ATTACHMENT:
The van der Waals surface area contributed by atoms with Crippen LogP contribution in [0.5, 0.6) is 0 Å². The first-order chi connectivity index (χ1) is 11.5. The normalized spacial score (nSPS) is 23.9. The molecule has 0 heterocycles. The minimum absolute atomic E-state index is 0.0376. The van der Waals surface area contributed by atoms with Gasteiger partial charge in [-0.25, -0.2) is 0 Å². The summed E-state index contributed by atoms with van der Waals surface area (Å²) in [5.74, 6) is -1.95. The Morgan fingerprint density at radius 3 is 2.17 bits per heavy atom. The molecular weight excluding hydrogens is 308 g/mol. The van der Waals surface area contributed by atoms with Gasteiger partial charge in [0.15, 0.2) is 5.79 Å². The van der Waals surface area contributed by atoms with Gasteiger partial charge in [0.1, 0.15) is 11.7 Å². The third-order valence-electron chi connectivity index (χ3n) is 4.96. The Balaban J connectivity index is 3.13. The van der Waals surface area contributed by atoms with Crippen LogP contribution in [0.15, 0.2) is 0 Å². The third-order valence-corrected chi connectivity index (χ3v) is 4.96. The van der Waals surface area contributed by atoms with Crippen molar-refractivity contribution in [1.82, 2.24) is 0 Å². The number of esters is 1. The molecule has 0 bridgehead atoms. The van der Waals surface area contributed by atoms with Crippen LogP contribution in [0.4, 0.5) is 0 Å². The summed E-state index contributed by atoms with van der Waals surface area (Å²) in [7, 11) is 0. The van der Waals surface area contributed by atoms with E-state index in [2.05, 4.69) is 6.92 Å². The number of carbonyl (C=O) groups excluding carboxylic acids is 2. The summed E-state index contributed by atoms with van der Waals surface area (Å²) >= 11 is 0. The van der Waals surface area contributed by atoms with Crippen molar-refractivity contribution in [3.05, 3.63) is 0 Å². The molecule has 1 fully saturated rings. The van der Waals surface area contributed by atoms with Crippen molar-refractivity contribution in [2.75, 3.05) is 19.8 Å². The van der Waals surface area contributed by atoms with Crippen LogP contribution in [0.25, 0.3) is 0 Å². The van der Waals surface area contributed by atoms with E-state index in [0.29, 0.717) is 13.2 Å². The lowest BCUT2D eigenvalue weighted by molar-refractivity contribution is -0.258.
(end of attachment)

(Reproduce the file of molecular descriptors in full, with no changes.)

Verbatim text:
The van der Waals surface area contributed by atoms with Crippen LogP contribution in [0.5, 0.6) is 0 Å². The first-order chi connectivity index (χ1) is 11.5. The normalized spacial score (nSPS) is 23.9. The molecule has 0 heterocycles. The minimum absolute atomic E-state index is 0.0376. The van der Waals surface area contributed by atoms with Gasteiger partial charge in [-0.25, -0.2) is 0 Å². The summed E-state index contributed by atoms with van der Waals surface area (Å²) in [5.74, 6) is -1.95. The Morgan fingerprint density at radius 3 is 2.17 bits per heavy atom. The molecular weight excluding hydrogens is 308 g/mol. The van der Waals surface area contributed by atoms with Gasteiger partial charge in [0.15, 0.2) is 5.79 Å². The van der Waals surface area contributed by atoms with Gasteiger partial charge in [0.1, 0.15) is 11.7 Å². The third-order valence-electron chi connectivity index (χ3n) is 4.96. The Balaban J connectivity index is 3.13. The van der Waals surface area contributed by atoms with Crippen LogP contribution in [0.15, 0.2) is 0 Å². The third-order valence-corrected chi connectivity index (χ3v) is 4.96. The van der Waals surface area contributed by atoms with Crippen molar-refractivity contribution in [1.82, 2.24) is 0 Å². The number of esters is 1. The molecule has 0 bridgehead atoms. The van der Waals surface area contributed by atoms with Crippen LogP contribution in [0.4, 0.5) is 0 Å². The summed E-state index contributed by atoms with van der Waals surface area (Å²) in [7, 11) is 0. The van der Waals surface area contributed by atoms with E-state index in [2.05, 4.69) is 6.92 Å². The number of carbonyl (C=O) groups excluding carboxylic acids is 2. The summed E-state index contributed by atoms with van der Waals surface area (Å²) >= 11 is 0. The van der Waals surface area contributed by atoms with Crippen molar-refractivity contribution in [3.05, 3.63) is 0 Å². The molecule has 1 fully saturated rings. The van der Waals surface area contributed by atoms with Crippen molar-refractivity contribution in [2.75, 3.05) is 19.8 Å². The van der Waals surface area contributed by atoms with Crippen LogP contribution in [0.25, 0.3) is 0 Å². The van der Waals surface area contributed by atoms with E-state index in [0.29, 0.717) is 13.2 Å². The lowest BCUT2D eigenvalue weighted by molar-refractivity contribution is -0.258.